With those ground rules down, it was time to explore something much more fundamental to the idea of doing a sequel to Dracula: Can a sequel to Dracula work when a pivotal character from the first book doesn’t come back in the next book? Let’s be honest: How does Wide Sargasso Sea work without Jane, but Heathcliff doesn’t… even with Heathcliff himself in it? How come all of the sequels to Stoker’s Dracula (and I’m leaving out Newman, etc., since they change the story of the original book and create alternate history) always have him return?

No doubt the authors of those books see the ability to mine those characters for more story. Dracula has become such a major part of the public imagination that his character practically begs for the blood of young, curvy ladies with deep cleavage so he can continue to terrorize the descendants of Abraham Van Helsing. By creating such a villain, Stoker made himself immortal (without having to succumb to vampirism himself). But, what so many don’t get, is Dracula is not about Count Dracula. He’s a rather minor character. The story is more about the band and their character growth, not the vampire’s desire to prey upon the well-endowed ladies of Victorian England. But, more so than the band, Stoker’s book is truly about the fear of the unknown. The fear of the other. It’s truly about Victorian England slowly losing its grasp on power and fearing the rising influence of the peoples in eastern Europe. It is a book of classic horror that hooks itself into the western mindset of superiority over, and fear of, the backwoods, and backwards, peoples to the east.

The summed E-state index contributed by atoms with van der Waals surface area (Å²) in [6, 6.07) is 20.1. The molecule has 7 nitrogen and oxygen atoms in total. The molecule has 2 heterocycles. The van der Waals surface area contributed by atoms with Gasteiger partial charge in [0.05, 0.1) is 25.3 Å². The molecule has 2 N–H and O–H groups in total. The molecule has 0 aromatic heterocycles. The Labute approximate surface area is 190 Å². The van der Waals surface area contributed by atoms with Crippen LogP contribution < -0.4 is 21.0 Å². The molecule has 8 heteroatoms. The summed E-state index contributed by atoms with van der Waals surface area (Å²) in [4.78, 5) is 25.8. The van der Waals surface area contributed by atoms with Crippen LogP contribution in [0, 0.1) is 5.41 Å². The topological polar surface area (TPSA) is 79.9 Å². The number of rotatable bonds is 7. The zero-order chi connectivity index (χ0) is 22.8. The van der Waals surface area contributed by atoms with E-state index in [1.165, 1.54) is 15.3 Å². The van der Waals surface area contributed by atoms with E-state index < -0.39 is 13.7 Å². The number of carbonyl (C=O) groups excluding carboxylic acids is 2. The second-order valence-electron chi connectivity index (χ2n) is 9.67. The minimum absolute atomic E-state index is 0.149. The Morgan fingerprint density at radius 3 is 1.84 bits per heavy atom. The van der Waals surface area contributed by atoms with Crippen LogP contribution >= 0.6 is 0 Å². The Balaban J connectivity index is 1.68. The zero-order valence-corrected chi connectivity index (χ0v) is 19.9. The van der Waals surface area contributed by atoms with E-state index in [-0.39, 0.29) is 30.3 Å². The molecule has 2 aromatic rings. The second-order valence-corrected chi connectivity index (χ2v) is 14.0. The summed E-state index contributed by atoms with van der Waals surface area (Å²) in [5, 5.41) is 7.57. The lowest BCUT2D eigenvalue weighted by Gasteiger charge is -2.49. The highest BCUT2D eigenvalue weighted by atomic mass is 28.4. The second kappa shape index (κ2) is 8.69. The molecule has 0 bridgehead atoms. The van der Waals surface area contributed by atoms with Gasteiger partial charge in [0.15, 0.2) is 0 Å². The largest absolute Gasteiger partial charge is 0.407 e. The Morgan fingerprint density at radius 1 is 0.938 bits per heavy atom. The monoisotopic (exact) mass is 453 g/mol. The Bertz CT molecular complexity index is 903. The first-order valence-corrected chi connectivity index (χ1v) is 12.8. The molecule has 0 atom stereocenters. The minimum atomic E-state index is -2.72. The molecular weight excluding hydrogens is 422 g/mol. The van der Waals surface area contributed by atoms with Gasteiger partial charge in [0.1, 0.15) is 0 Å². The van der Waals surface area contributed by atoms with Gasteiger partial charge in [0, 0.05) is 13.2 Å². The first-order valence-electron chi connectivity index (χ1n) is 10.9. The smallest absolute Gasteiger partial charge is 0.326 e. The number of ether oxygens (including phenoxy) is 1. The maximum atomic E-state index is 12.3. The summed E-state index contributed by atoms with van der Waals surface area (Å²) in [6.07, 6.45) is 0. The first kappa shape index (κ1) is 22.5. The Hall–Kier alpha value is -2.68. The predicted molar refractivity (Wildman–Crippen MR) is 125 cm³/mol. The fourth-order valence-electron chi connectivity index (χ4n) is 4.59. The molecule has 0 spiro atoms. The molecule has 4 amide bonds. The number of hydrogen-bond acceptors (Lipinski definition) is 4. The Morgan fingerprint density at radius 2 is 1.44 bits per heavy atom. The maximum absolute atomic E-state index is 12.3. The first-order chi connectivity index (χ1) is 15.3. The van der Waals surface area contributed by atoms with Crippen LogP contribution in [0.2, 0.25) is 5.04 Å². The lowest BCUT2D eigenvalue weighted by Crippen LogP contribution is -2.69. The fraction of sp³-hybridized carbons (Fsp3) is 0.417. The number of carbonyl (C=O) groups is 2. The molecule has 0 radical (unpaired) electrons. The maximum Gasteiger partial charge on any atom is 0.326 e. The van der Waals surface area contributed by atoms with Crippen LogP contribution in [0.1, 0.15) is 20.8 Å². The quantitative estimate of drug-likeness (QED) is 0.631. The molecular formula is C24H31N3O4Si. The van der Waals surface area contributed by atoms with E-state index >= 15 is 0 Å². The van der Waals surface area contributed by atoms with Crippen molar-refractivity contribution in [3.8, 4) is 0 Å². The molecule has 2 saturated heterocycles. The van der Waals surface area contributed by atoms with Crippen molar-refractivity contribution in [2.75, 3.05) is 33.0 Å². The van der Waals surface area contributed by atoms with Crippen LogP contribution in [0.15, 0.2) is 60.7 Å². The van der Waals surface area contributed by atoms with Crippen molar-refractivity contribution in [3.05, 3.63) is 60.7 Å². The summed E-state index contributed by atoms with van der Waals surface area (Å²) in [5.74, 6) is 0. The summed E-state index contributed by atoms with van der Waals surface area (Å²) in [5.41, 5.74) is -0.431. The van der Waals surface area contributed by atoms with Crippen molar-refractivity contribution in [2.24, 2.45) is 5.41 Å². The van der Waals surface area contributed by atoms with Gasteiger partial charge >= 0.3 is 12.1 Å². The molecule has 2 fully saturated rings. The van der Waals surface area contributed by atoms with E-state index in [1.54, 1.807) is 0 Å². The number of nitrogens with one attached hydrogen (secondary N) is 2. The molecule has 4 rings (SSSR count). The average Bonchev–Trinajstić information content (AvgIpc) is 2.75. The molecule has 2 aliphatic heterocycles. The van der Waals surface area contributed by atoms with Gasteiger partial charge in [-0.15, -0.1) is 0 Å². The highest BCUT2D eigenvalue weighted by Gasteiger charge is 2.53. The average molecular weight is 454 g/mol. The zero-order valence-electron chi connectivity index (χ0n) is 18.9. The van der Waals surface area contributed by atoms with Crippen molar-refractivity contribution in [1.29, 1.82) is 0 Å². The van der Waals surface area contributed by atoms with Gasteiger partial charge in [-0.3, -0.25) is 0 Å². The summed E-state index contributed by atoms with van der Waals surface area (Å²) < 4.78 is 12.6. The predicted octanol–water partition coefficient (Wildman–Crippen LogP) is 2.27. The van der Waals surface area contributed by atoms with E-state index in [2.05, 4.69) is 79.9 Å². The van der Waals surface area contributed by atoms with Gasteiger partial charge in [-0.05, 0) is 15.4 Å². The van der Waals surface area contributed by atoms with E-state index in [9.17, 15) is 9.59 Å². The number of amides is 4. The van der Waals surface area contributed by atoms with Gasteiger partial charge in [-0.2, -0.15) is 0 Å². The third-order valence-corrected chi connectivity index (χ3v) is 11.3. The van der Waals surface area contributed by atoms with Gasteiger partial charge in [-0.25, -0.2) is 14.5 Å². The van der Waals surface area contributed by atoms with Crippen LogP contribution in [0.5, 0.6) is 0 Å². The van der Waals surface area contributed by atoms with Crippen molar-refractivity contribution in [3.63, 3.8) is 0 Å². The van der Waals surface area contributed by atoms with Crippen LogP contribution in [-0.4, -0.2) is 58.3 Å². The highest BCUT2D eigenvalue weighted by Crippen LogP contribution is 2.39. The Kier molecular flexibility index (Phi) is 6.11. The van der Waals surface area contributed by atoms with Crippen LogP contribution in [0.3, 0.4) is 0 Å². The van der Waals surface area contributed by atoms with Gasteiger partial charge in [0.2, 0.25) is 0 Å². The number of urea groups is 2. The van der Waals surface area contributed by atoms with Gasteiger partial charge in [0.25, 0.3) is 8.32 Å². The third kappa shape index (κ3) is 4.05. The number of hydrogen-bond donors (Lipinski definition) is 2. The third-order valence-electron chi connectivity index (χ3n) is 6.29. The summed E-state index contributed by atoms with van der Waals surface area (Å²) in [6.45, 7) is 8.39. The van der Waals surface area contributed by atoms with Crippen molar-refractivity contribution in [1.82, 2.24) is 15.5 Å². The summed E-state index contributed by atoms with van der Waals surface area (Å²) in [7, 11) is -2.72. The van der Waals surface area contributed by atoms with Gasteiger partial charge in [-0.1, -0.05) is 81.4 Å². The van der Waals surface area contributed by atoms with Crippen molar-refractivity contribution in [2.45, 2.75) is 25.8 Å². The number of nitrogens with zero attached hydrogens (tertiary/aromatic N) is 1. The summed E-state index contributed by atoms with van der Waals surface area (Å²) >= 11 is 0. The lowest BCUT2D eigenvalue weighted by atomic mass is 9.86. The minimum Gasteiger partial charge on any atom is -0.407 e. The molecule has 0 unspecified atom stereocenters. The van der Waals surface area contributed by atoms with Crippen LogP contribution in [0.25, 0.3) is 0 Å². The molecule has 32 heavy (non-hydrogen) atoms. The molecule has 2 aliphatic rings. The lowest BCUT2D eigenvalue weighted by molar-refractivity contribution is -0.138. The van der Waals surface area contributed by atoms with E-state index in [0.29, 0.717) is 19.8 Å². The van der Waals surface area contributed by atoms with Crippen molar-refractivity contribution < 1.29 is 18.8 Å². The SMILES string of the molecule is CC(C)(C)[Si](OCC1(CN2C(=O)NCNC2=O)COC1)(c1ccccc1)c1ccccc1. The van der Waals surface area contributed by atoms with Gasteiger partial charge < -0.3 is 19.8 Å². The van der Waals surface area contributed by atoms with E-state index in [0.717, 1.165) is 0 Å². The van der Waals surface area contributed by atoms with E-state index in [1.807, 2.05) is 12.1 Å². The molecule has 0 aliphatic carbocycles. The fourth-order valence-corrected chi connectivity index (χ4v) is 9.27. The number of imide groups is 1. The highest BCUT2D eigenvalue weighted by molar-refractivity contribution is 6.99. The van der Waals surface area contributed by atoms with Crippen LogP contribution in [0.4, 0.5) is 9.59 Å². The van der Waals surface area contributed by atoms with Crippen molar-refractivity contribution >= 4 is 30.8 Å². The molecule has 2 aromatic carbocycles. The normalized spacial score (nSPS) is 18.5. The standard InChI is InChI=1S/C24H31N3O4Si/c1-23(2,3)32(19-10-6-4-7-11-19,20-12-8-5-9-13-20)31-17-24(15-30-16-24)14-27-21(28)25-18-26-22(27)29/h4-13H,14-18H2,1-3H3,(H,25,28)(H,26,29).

The book also uses a very popular convention later overly used and pummeled to death in late 20th century slasher movies. The convention of the “proper” girl being tempted, but ultimately surviving, and the girl with the more libertine impulses succumbing to the evil is used to an extreme in Stoker’s piece. He uses the word “wanton” to describe both Dracula’s brides and Lucy at points throughout the book, painting them as outside of societal norms and as sexual beings, unconstrained by acceptable relationships (the three brides share Dracula, and Lucy has three suitors and later Dracula). Thus, Lucy and the brides, because of their basic dismissal of Victorian morals for women, are sexual predators Stoker is looking down upon. Mina, dear, sweet Mina, is very clearly held up as a paragon of Victorian womanhood (even going to far as to completely eschew the concept of the “New Woman”). Stoker wrote Mina so that she knew her place (so to speak) and, thus, survive the temptation to wantonness that the brides and Lucy embraced.

He also touches on class in his book. Jonathan and Mina, being the forthright and good people they are, are moving up in the world through hard work and doing things the right way (well, and Mr. Hawkins’s well-timed death doesn’t hurt). Lucy, on the other hand, is a bit of a gold-digger, and that, along with her “wanton” ways, dooms her from the start.

So, aside from class, Dracula, in the end, is about two things: 1) xenophobia and how the west is just better off staking the east’s old world traditions in the heart and moving on; and 2) keeping women (and their sexuality) in their proper place. Dracula is, at its heart, a very proper Victorian English book (written by an Irishman…!) that reinforces proper Victorian English ideals.

And that’s the point where I think other sequels to Dracula fail.